The man is to be regarded and honored only as God’s ambassador. To praise the man is not pleasing to God. The message he brings is to be brought to the test of the Bible. “To the law and to the testimony: if they speak not according to this word, it is because there is no light in them.” But the word of the Lord is not to be judged by a human standard. It will be seen that those whose minds have the mold of earthliness, those who have a limited Christian experience and know but little of the things of God, are the ones who have the least respect for God’s servants and the least reverence for the message He bids them bear. They listen to a searching discourse and go to their homes prepared to sit in judgment on it, and the impression disappears from their minds like the morning dew before the sun. If the preaching is of an emotional character, it will affect the feelings, but not the heart and conscience. Such preaching results in no lasting good, but it often wins the hearts of the people and calls out their affections for the man who pleases them. They forget that God has said: “Cease ye from man, whose breath is in his nostrils.”

Jesus is waiting with longing desire to open before His people the glory that will attend His second advent, and to carry them forward to a contemplation of the landscapes of bliss. There are wonders to be revealed. A long lifetime of prayer and research will leave much unexplored and unexplained. But what we know not now will be revealed hereafter. The work of instruction begun here will be carried on to all eternity. The Lamb, as He leads the hosts of the redeemed to the Fountain of living waters, will impart rich stores of knowledge; He will unravel mysteries in the works and providence of God that have never before been understood.

We can never by searching find out God. He does not lay open His plans to prying, inquisitive minds. We must not attempt to lift with presumptuous hand the curtain behind which He veils His majesty. The apostle exclaims: “How unsearchable are His judgments, and His ways past finding out!” It is a proof of His mercy that there is the hiding of His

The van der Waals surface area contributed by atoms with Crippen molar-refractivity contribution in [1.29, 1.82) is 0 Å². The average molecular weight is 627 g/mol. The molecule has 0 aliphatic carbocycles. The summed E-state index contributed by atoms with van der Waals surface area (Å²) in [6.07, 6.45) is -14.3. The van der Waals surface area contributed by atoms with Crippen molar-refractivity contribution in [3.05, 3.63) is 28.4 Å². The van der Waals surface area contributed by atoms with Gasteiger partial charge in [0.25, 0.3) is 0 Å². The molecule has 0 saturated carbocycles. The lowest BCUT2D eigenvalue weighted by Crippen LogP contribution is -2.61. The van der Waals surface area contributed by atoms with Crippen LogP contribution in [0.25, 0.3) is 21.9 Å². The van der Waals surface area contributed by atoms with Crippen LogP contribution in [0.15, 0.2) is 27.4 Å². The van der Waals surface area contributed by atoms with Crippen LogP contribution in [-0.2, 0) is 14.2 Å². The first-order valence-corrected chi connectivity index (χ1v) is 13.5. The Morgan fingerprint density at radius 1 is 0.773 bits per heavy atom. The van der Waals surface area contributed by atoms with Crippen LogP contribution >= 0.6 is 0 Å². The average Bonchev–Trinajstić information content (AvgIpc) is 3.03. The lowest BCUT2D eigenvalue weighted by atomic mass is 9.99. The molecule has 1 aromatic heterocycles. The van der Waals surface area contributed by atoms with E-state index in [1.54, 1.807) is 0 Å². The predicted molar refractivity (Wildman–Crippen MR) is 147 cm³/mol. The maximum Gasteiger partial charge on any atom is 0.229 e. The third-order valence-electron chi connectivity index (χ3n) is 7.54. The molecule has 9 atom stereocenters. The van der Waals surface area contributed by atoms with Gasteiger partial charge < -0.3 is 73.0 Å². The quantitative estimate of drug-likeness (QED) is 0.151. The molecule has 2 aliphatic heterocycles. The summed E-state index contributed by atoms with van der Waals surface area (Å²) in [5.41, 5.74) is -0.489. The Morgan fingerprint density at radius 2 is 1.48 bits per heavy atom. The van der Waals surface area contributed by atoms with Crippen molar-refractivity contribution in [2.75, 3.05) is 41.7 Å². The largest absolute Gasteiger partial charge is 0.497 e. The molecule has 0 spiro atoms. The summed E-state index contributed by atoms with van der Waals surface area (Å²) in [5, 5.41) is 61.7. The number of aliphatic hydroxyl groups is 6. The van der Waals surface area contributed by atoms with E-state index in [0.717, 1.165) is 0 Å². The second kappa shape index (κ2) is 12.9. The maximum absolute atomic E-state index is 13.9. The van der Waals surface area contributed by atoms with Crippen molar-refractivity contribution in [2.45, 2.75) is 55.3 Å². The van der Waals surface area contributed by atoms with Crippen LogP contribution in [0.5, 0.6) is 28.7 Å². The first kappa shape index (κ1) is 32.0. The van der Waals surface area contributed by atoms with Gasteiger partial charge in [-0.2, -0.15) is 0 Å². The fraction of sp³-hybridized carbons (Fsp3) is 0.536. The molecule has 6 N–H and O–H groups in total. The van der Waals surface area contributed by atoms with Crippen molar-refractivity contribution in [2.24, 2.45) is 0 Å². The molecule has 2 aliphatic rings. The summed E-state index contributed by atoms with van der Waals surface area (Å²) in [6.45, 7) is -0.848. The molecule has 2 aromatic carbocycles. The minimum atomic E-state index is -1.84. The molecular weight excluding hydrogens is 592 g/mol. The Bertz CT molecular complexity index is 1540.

power, that He is enshrouded in the awful clouds of mystery and obscurity; for to lift the curtain that conceals the divine presence is death. No mortal mind can penetrate the secrecy in which the Mighty One dwells and works. We can comprehend no more of His dealings with us and the motives that actuate Him than He sees fit to reveal. He orders everything in righteousness, and we are not to be dissatisfied and distrustful, but to bow in reverent submission. He will reveal to us as much of His purposes as it is for our good to know; and beyond that we must trust the hand that is omnipotent, the heart that is full of love.

Chap. 33 – Fidelity and Perseverance Needed

The state of the church in —– is far from what it should be. Unless there is a decided change, it will wither and die. There is much faultfinding; many are giving way to doubt and unbelief. Those who talk faith and cultivate faith will have faith, but those who cherish and express doubts will have doubts.

There has been a neglect on the part of the ministers. They have not urged home to the hearts of their hearers the necessity of faithfulness. They have not educated the church on all points of truth and duty nor labored with zeal to bring them into working order and to get them interested in every branch of the cause of God. I have been shown that had the church been properly educated, they would have been far in advance of their present position. The neglect on the part of the ministers has made the people careless and unfaithful. They have not felt their individual responsibility, but have excused themselves on account of the failure of the ministers to do the work of a pastor. But God does not hold them excused. Had they no Bible, had they no warnings, reproofs, and entreaties from heaven to bring duty to their minds, there would be less condemnation. But the Lord has given counsel and instruction;


the duty of each individual has been made so plain that he need make no mistake.